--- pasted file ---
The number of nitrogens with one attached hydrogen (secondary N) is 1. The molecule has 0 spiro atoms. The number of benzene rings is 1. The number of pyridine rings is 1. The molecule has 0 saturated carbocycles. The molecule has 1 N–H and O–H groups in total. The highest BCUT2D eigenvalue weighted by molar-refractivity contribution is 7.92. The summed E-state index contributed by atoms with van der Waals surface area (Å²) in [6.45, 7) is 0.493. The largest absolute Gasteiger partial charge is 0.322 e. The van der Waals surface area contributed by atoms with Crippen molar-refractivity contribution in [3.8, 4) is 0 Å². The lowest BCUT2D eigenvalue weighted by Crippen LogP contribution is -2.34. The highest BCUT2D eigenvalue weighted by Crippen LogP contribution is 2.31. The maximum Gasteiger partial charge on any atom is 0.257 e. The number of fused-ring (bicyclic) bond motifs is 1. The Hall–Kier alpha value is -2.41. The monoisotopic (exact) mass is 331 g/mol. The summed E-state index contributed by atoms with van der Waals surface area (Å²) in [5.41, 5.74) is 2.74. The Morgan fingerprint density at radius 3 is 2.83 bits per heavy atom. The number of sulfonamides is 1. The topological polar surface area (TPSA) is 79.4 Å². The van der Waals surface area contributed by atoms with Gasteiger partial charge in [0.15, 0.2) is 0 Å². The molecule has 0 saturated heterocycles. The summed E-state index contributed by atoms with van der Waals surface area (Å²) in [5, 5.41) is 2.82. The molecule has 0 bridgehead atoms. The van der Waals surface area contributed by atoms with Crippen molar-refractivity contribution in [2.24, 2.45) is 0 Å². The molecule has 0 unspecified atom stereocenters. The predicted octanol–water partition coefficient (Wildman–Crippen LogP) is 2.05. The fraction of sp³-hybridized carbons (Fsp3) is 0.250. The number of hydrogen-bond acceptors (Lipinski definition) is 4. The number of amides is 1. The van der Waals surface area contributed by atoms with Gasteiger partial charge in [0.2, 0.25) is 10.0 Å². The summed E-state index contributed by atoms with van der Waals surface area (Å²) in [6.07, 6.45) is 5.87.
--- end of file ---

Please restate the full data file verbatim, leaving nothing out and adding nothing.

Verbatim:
The number of nitrogens with one attached hydrogen (secondary N) is 1. The molecule has 0 spiro atoms. The number of benzene rings is 1. The number of pyridine rings is 1. The molecule has 0 saturated carbocycles. The molecule has 1 N–H and O–H groups in total. The highest BCUT2D eigenvalue weighted by molar-refractivity contribution is 7.92. The summed E-state index contributed by atoms with van der Waals surface area (Å²) in [6.45, 7) is 0.493. The largest absolute Gasteiger partial charge is 0.322 e. The van der Waals surface area contributed by atoms with Crippen molar-refractivity contribution in [3.8, 4) is 0 Å². The lowest BCUT2D eigenvalue weighted by Crippen LogP contribution is -2.34. The highest BCUT2D eigenvalue weighted by Crippen LogP contribution is 2.31. The maximum Gasteiger partial charge on any atom is 0.257 e. The number of fused-ring (bicyclic) bond motifs is 1. The Hall–Kier alpha value is -2.41. The monoisotopic (exact) mass is 331 g/mol. The summed E-state index contributed by atoms with van der Waals surface area (Å²) in [5.41, 5.74) is 2.74. The Morgan fingerprint density at radius 3 is 2.83 bits per heavy atom. The number of sulfonamides is 1. The topological polar surface area (TPSA) is 79.4 Å². The van der Waals surface area contributed by atoms with Gasteiger partial charge in [0.15, 0.2) is 0 Å². The molecule has 0 saturated heterocycles. The summed E-state index contributed by atoms with van der Waals surface area (Å²) in [5, 5.41) is 2.82. The molecule has 0 bridgehead atoms. The van der Waals surface area contributed by atoms with Crippen molar-refractivity contribution in [2.24, 2.45) is 0 Å². The molecule has 0 unspecified atom stereocenters. The predicted octanol–water partition coefficient (Wildman–Crippen LogP) is 2.05. The fraction of sp³-hybridized carbons (Fsp3) is 0.250. The number of hydrogen-bond acceptors (Lipinski definition) is 4. The number of amides is 1. The van der Waals surface area contributed by atoms with Gasteiger partial charge in [0.2, 0.25) is 10.0 Å². The summed E-state index contributed by atoms with van der Waals surface area (Å²) in [6.07, 6.45) is 5.87.